112. The romance of the Underground

Maybe this timeThe arteries of the Underground can pull tight around your heart.

The crescendo roar of a train as it rattles through a tunnel towards the platform plays with your emotions in much the same way as that of an impending public declaration of feelings.

It finds parallels in the steeling of nerve and numbness of limbs that always comes before a moment of intimate confession or personal commitment. I love you. I don’t love you. I can’t bear it. I can’t live without it.

The train charges at you with a force that jars and jangles both physically and psychologically. And you are reminded of other times in your life when every bone and sinew was a-flutter with the advent of something of equal provocation: a hello, a goodbye, a negotiation, a termination.

The possibility of unbeatable joy. The probability of unbearable sorrow.

It is one of the most bittersweet sensations there is, for just as that probability will always turn into a reality, so the train always arrives. There is always a resolution.

You’ll either get together with that person, or you won’t.

There’ll either be a happy ending, or there won’t.

It’s life reduced to its most bitter, binary form. It is also the romance of the Underground.

Standing on a silent platform, then hearing the first tiny stirring of sound, feeling a wisp of warm air brush against you, noticing the rails below your feet starting to purr, bracing yourself for the fusillade of power that is but seconds away…

This is a very raw, primal experience. More so if you are alone, and it is just you and the steadily increasing proximity of something very very big and very very loud.

As the train arrives, so you’re filled with tingling anticipation. Here we go, you think. This is it: the start of something. A beginning. A departure. I am about to let something happen.

Even if you’re only travelling a couple of stops, it can still feel like you’re embarking on an adventure.

Then off into the darkness, tracing a deep, sentimental geography. Conceiving encounters, reliving experiences, creating futures, revolving memories.

Or, more than likely, burying those memories. The mixture of anonymity and noise is the ideal crucible into which to drop regrets, estrangements, farewells.

To brood on what may have been, and whether it still can be. To nurse bereavements and doctor fantasies.

To dream and dream and sometimes hope never to wake up.

The Underground is the greatest matchmaker of the imagination. It’s the ideal sanctuary for romantics, from John Betjeman’s Cockney Amorist to Saint Etienne’s Girl VII.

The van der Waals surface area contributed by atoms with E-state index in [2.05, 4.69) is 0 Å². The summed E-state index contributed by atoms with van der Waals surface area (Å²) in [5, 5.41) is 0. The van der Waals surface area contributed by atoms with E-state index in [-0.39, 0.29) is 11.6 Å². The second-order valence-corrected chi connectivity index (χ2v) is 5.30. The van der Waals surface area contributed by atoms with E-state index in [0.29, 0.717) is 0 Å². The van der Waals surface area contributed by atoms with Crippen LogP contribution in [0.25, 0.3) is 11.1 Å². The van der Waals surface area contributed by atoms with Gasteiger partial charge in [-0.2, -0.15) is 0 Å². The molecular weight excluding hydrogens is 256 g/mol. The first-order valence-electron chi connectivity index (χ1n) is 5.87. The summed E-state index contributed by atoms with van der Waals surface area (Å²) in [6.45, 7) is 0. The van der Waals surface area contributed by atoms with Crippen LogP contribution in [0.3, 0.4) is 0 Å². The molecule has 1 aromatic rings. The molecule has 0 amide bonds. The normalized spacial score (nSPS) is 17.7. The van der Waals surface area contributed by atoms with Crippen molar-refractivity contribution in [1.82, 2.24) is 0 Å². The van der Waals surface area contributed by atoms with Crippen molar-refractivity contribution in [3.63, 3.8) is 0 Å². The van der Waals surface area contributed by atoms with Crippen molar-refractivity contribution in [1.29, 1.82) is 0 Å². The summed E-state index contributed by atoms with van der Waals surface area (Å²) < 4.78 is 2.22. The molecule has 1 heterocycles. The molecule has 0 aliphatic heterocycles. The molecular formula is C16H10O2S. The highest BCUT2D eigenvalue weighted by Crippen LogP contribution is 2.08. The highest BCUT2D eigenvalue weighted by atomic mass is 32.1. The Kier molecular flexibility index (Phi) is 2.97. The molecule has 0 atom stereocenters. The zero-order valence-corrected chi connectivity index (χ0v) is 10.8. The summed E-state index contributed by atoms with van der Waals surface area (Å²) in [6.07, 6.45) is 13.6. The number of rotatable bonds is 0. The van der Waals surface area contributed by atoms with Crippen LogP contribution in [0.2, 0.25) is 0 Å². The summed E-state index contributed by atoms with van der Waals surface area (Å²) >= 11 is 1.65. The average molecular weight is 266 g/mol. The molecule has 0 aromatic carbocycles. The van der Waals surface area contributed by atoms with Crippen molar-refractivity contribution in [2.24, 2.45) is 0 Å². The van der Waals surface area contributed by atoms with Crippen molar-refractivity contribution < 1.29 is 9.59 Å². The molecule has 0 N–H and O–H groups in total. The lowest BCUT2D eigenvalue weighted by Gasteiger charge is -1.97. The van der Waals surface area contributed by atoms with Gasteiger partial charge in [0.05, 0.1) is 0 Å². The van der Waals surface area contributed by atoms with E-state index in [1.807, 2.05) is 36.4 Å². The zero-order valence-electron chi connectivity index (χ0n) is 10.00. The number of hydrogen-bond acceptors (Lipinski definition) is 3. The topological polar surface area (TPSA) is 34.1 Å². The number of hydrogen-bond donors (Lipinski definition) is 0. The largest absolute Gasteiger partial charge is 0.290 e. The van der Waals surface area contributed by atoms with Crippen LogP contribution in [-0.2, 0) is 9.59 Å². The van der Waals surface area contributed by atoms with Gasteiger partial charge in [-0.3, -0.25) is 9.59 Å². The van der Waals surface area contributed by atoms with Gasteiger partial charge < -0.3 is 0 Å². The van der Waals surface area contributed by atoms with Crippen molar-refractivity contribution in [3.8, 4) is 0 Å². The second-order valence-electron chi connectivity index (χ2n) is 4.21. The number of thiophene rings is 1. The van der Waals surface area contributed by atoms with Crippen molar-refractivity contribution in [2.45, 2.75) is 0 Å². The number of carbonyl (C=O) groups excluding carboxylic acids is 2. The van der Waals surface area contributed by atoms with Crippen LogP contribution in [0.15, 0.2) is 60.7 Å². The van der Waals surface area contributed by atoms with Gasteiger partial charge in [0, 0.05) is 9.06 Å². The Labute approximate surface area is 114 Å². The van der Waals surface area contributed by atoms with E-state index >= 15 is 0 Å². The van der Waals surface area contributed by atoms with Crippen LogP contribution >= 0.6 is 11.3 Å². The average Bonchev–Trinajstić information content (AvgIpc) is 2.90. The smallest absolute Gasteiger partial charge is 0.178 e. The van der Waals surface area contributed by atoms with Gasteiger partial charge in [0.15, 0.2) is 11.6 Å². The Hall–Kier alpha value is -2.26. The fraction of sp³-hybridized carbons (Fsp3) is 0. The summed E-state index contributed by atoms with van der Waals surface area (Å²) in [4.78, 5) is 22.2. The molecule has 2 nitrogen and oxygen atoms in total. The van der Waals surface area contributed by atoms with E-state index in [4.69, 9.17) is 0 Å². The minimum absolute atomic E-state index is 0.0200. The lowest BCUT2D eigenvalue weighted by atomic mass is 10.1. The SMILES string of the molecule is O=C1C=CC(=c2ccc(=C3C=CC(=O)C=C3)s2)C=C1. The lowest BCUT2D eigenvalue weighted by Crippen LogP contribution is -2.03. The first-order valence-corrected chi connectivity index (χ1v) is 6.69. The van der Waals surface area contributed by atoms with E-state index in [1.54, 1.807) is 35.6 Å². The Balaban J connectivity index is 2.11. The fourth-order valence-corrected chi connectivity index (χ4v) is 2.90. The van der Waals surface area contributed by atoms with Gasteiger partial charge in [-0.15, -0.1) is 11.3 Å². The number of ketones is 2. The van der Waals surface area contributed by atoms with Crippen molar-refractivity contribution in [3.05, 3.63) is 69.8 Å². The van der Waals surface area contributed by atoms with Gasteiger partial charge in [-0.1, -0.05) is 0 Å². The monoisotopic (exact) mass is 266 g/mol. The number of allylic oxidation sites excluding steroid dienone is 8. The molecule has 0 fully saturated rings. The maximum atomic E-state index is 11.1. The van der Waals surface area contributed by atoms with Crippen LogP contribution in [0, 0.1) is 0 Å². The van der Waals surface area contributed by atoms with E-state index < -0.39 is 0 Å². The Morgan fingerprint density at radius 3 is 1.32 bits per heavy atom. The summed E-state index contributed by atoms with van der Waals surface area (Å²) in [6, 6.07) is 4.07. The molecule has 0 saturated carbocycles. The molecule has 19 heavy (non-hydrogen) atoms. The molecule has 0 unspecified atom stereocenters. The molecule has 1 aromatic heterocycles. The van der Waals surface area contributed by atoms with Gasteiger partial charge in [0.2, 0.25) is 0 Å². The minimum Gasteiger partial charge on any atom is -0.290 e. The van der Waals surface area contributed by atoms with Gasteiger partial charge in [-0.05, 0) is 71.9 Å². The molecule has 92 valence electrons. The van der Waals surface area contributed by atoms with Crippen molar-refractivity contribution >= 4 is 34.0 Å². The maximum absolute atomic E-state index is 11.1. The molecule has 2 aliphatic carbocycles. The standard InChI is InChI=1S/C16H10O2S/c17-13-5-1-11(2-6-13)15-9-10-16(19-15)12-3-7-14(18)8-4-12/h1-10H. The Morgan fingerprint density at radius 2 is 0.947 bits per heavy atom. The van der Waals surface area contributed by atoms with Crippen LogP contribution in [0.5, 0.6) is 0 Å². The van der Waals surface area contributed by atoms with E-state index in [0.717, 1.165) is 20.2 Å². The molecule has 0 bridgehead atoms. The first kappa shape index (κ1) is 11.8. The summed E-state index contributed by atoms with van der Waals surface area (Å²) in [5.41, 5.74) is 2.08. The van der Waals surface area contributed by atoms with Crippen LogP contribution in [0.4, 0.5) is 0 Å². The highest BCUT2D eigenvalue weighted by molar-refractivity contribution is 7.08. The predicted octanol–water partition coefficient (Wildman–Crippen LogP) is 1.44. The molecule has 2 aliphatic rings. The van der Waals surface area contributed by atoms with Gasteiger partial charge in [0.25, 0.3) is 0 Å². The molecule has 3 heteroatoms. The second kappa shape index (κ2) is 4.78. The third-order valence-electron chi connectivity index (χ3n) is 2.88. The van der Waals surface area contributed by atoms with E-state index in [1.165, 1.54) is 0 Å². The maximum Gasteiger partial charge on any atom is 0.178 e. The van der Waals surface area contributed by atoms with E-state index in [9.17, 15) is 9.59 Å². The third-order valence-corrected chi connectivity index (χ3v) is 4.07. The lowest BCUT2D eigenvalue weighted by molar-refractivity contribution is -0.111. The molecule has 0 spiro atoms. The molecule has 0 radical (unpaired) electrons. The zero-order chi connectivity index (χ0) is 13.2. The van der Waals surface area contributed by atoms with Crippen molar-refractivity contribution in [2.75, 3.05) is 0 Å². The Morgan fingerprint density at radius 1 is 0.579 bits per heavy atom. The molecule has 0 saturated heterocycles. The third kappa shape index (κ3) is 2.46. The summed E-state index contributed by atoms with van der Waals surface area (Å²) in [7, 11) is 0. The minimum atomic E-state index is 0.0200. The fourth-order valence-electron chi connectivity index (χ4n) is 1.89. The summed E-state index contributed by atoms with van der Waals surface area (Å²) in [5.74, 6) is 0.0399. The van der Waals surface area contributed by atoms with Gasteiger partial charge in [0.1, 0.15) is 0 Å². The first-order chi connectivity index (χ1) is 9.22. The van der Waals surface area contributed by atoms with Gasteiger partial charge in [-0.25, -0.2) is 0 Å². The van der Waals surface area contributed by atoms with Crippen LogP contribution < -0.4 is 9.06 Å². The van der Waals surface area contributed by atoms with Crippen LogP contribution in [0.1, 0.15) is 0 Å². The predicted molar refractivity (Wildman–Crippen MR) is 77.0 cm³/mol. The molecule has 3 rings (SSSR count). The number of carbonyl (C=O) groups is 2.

It’s emotion and motion combined. It’s electrical balm for the mind.

Almost anything is possible…

…until the next station arrives, and your train exhales itself of another cargo of laughter and loss.

Swallow your pain. Sigh no more. Wipe away the sweat, the tears, the make-believe years.

This romance is over for now. It’s time to renew your affair with the sky.

  1. I read this when first posted & thought: he’s putting us on, surely. Then I reconsidered in light of my expatriate dreams involving the tube. In my dreams, yeah, this defines the underground:
    Standing on a silent platform, then hearing the first tiny stirring of sound, feeling a wisp of warm air brush against you, noticing the rails below your feet starting to purr, bracing yourself for the fusillade of power that is but seconds away…

    Forty years on from it being unremarkable, recalling that “wisp of warm air” just before the train enters the station does indeed “pull tight” around my heart.

    Meanwhile, #112 is as good a time as any to thank you, Ian, for producing such an elegantly crafted celebration of London’s railway arteries. I’ve read every entry, with a growing appreciation of your writing style. Like many others, I’m hoping that 150 is only an arbitrary stopping point. How about a loop line just past the depot?

    • Thanks Geraldine, glad you’ve been enjoying the blog.

      There are indeed hundreds of admirable things about the Underground, but I wanted to challenge myself to select just the really great ones. As such I’m afraid number 150 will be the end of the line!

    • Absolutely right! One of the nicest deep-level platforms, in part because it’s so (unnecessarily!) long.

  2. SD said:

    Great post. I agree with the primal feeling. I get this with all kinds of trains, not just the Tube. When I was at uni I used to go and watch freight trains screaming past the campus on the WCML at 2am in the morning [I was at Lancaster] and I grew up watching slam-doors race through South Croydon and the third rail arcing…. the whole experience is very primal indeed, the first whisper of the rails and then the noise increasing.

    I still go to the station and watch trains go by every now and then to get this feeling. Oakleigh Park station is a good spot for watching the East Coast electrics as they’re doing quite a speed by that point. Sometimes I just like to find a Tube station that’s a bit quieter than those around it [Warren Street on a Saturday, for example] and sit and watch the trains pull in and out……

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